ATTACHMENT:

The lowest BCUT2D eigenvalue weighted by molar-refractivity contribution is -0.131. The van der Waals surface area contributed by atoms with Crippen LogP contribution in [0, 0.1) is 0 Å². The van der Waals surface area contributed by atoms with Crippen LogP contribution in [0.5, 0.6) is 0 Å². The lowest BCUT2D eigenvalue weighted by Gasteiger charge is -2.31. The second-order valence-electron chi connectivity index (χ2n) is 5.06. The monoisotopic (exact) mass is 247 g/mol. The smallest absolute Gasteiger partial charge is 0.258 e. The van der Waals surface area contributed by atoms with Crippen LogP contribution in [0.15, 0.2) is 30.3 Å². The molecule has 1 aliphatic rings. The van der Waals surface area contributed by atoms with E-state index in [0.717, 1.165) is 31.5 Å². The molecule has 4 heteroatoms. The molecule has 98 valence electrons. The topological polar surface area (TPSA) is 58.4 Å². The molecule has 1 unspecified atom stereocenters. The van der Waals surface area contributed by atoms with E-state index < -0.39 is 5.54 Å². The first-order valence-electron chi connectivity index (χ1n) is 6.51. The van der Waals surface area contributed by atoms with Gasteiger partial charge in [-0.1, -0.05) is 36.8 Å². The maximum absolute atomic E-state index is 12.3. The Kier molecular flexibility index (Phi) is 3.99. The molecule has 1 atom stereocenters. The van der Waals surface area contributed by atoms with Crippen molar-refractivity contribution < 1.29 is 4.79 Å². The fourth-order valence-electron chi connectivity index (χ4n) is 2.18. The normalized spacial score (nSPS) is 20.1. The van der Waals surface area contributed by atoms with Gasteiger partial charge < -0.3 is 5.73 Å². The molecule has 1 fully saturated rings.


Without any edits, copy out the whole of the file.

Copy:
The lowest BCUT2D eigenvalue weighted by molar-refractivity contribution is -0.131. The van der Waals surface area contributed by atoms with Crippen LogP contribution in [0, 0.1) is 0 Å². The van der Waals surface area contributed by atoms with Crippen LogP contribution in [0.5, 0.6) is 0 Å². The lowest BCUT2D eigenvalue weighted by Gasteiger charge is -2.31. The second-order valence-electron chi connectivity index (χ2n) is 5.06. The monoisotopic (exact) mass is 247 g/mol. The smallest absolute Gasteiger partial charge is 0.258 e. The van der Waals surface area contributed by atoms with Crippen LogP contribution in [0.15, 0.2) is 30.3 Å². The molecule has 1 aliphatic rings. The van der Waals surface area contributed by atoms with E-state index in [0.717, 1.165) is 31.5 Å². The molecule has 4 heteroatoms. The molecule has 98 valence electrons. The topological polar surface area (TPSA) is 58.4 Å². The molecule has 1 unspecified atom stereocenters. The van der Waals surface area contributed by atoms with E-state index < -0.39 is 5.54 Å². The first-order valence-electron chi connectivity index (χ1n) is 6.51. The van der Waals surface area contributed by atoms with Gasteiger partial charge in [-0.1, -0.05) is 36.8 Å². The maximum absolute atomic E-state index is 12.3. The Kier molecular flexibility index (Phi) is 3.99. The molecule has 1 atom stereocenters. The van der Waals surface area contributed by atoms with Crippen molar-refractivity contribution < 1.29 is 4.79 Å². The fourth-order valence-electron chi connectivity index (χ4n) is 2.18. The normalized spacial score (nSPS) is 20.1. The van der Waals surface area contributed by atoms with Gasteiger partial charge < -0.3 is 5.73 Å². The molecule has 1 fully saturated rings.